Man living in Longford involved in attempted gangland hit denies drugs charge
A Longford man, who has pleaded guilty to his involvement in an attempted gangland assassination in Dublin for which he is due to be sentenced in September, was in court last week to face drugs possession charges.
Wayne Ryan (41) 27 Lanna Aoibhinn, St Michael's Road, Longford appeared at a sitting of Longford District Court last week charged with possession of methadone at the aforementioned address on August 15 2019.
Garda Brian Carroll said he, together with two other gardaí, carried out a search at 27 Lanna Aoibhinn at around 2pm.
He said shortly after entering the property he came across a quantity of drugs, believed to be methadone in the kitchen area of the house.
Garda Carroll said when quizzed about who owned the drugs, Mr Ryan allegedly claimed the item was his. He added after it had been sent away for analysis, the value of drugs found returned a monetary value of €12.
Garda Carroll added there was no evidence the drugs had been prescribed by a doctor.
In defence, John Quinn, asked is anyone else was present in the property at the time of the search.
Garda Carroll said Mr Ryan's partner at the time was but that she was not charged in relation to the incident.
“Mr Ryan took possession of it at the scene,” said Garda Carroll. “He said it was his.”
Mr Ryan, who was brought into court in handcuffs wearing blue shorts and a grey and white top, was asked by Judge Hughes why he was currently in prison.
“I'm in custody on remand for attempted murder and possession of a firearm,” replied Mr Ryan.
The accused himself revealed he had pleaded guilty to the alleged offence which resulted in Wayne Whelan being shot 11 times in west Dublin nearly two years ago.
Mr Ryan pleaded guilty to the attempted murder of Whelan (42) at Griffeen Glen Park, Lucan, Co Dublin on September 4, 2019 before a sitting of the Central Criminal Court back in May.
Three other co-accused have also pleaded guilty to conspiring to murder Whelan, who was later killed in a separate shooting incident.
The four were originally charged with the attempted murder of Whelan and due to stand trial together on June 21 this year, but the date was vacated following their pleas.
Whelan, who survived the attack, was shot a number of times in his body, head and arms while he was sitting in his car in an estate in Lucan.
However, he was subsequently shot dead in a vehicle two months later before it was set on fire with his remains inside at Mount Andrew Rise in Lucan on November 18th, 2019. He was identified using DNA analysis.
“This charge (drugs possession) is a mickey mouse charge compared to what I am facing,” he said.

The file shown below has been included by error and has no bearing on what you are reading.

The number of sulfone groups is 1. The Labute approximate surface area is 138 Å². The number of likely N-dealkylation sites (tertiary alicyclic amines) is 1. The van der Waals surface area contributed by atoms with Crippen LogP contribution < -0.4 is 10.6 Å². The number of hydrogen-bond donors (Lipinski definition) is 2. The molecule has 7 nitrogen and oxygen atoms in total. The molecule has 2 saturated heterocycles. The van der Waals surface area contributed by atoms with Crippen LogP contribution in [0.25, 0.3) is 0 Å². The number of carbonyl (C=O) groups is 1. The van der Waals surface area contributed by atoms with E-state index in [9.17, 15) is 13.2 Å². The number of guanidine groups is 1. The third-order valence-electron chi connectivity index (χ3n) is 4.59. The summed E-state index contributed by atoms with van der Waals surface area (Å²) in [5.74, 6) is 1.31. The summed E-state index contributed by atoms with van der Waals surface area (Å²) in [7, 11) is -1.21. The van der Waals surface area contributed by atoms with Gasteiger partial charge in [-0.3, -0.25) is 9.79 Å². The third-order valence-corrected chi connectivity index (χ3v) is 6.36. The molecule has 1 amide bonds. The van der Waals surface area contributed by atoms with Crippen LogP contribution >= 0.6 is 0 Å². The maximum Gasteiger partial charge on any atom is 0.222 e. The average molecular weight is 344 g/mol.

Garda Carroll said Mr Ryan, at the time, had been living with his now ex partner when gardaí raided the property.
Mr Quinn asked Garda Carroll ifhe had a note in his garda notebook to back up the claims he was making.
Garda Carroll said he made the admission to both himself and two accompanying gardaí, prompting Mr Ryan to shout back: “That's lies.I didn't take responsibility.”
Mr Ryan continued to plead his own innocence by saying there were a number of other individuals who were also using the house as a place in which to stay.
“There was a heroin addict living in the house and he was on methadone,” added Mr Ryan. “Why would I take responsibility if it had nothing to do with me?”
Asked about the lilt in his accent, Mr Ryan revealed he was from Limerick originally and was no stranger to the judicial system.
He also told Judge Seamus Hughes he had been arrested at the same address in Longford in September 2019 in connection to a separate murder investigation in Limerick.
Judge Hughes said it was rare an individual with such an interesting past had come before the courts.
“You seem to be a colourful character to me,” he said.
In summation, Judge Hughes said he found the evidence provided by Garda Carroll to be more “credible” than Mr Ryan, adding it was likely submissions made by other gardaí at the scene would be almost identical to that of the chief prosecution witness.
Despite that, Judge Hughes said the incident before the courts was not a “hanging offence”.
He consequently fined Mr Ryan€250 to be payable forthwith.
In the event the fine was not paid, he sentenced Mr Ryan to five days in lieu of the said monetary penalty.
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